Supreme Court Blocks Vaccine Mandate: What does this mean for Employers?

Posted by Kenneth N. Winkler on

In a much-anticipated ruling, the U.S. Supreme Court blocked enforcement of Occupational Safety and Health’s (OSHA) vaccine-or-testing rule for private businesses with at least 100 employees.  The High Court did allow a more limited vaccine mandate by the Centers for Medicare & Medicaid Services that requires health care workers at facilities receiving federal money to be vaccinated. While many employers breathed a sigh of relief, the Court’s ruling marks the end of one chapter of a dispute that is likely to continue for some time.  At this time, it is wise to consider your employer vaccine policy.

How did we get here?
On September 9, 2021, the Biden administration announced “a new plan to require more Americans to be vaccinated.” To effectuate the plan the President directed the Department of Labor to issue an emergency rule requiring all private employers with at least 100 employees to either require their workers to be fully vaccinated or be subjected to weekly COVID-19 testing.  

Nearly two months later, on November 5, 2021, the Secretary of Labor, acting through OSHA, enacted a Vaccination and Testing Emergency Temporary Standard (“ETS”) that applied to private employers with 100 or more employees.  An estimated 84 million workers would be impacted by the ETS.   As President Biden instructed, the ETS requires that covered workers receive a COVID–19 vaccine or be subjected to weekly COVID-19 testing and wear a mask in the workplace.[1]

The ETS was quickly challenged by numerous States, businesses, trade groups, and nonprofit organizations throughout the country.  The Fifth Circuit Court of Appeals initially entered a stay that blocked the mandate on the grounds that the ETS likely exceeded OSHA’s statutory authority.  The cases in the various jurisdictions were then consolidated in the Sixth Circuit Court of Appeals.[2] The Sixth Circuit held that the ETS was likely consistent with OSHA’s statutory authority and lifted the stay and allowed OSHA’s rule to take effect.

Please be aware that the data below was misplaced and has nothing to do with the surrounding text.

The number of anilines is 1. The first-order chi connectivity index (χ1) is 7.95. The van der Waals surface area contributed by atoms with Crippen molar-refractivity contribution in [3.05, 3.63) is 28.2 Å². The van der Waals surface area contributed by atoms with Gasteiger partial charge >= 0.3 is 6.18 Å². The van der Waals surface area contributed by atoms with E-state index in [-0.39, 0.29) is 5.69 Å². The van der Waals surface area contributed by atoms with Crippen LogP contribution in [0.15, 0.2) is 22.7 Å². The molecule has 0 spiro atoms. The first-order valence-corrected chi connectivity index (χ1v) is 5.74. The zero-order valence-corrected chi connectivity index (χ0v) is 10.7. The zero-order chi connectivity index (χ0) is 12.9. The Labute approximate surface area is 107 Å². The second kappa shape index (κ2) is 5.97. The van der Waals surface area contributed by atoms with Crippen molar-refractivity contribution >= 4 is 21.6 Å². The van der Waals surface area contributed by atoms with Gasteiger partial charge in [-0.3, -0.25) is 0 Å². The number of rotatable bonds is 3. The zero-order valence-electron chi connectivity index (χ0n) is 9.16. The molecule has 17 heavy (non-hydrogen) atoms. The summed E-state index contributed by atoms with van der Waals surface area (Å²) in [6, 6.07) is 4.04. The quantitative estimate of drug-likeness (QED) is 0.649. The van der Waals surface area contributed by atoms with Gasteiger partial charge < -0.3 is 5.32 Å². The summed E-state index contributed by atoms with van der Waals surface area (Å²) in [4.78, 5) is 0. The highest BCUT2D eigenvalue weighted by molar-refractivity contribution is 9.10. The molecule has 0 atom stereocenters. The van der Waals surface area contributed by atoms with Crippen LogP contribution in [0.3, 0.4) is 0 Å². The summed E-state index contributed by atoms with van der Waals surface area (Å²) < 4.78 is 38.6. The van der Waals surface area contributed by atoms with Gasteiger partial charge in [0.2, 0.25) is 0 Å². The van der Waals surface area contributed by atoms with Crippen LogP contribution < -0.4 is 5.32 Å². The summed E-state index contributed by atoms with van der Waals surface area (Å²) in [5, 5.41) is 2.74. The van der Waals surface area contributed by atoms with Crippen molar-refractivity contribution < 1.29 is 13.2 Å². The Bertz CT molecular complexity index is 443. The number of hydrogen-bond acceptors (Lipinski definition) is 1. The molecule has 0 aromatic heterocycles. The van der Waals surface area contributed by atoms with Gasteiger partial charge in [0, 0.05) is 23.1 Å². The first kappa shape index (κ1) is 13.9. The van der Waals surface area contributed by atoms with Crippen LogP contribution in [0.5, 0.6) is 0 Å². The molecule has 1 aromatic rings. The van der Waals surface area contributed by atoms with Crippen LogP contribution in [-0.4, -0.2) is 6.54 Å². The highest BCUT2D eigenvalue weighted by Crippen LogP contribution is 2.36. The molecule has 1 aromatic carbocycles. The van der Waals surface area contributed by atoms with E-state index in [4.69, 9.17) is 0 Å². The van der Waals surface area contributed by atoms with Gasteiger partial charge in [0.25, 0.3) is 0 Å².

The legality of the ETS was then ripe for an emergency appeal before the U.S. Supreme Court (the “Court”).  The Court heard oral arguments for several hours on January 7, 2021.  On Thursday, January 13, 2022, the Court issued a Per Curium Order blocking the ETS.    

The Court’s Order is temporary in nature.  The case will now be sent back to the Sixth Circuit to determine whether to permanently block or uphold the ETS.   Although the Court did not “kill” the ETS, the harshness of the Order indicates that it is unlikely that the ETS (in its current form) will ultimately be upheld.

Why Did the Court Block the Mandate?
Essentially, the Court held that OSHA did not have the statutory authority to require employees to get vaccinated. The Court also took notice that upholding the mandate would have grave economic consequences that potentially outweigh its benefits.  Here are some key points of the Order:

  • Although Congress has given OSHA the power to regulate occupational dangers, it has not given OSHA the power to regulate public health more broadly.  The Court stated that requiring the vaccination of 84 million Americans, selected simply because they work for employers with more than 100 employees, fell into the category of public health.
  • OSHA is limited to regulating “work related dangers”. The Court held that COVID-19 is not an occupational hazard because it can and does spread everywhere that people gather.  It equated COVID to a universal risk no different from day-to-day dangers that all face from crime, air pollution, or any number of communicable diseases.

The Court wrote:  “Permitting OSHA to regulate the hazards of daily life-simply because Americans have jobs and face those same risks wile on the clock – would significantly expand OSHA’s regulatory authority without clear congressional authorization.”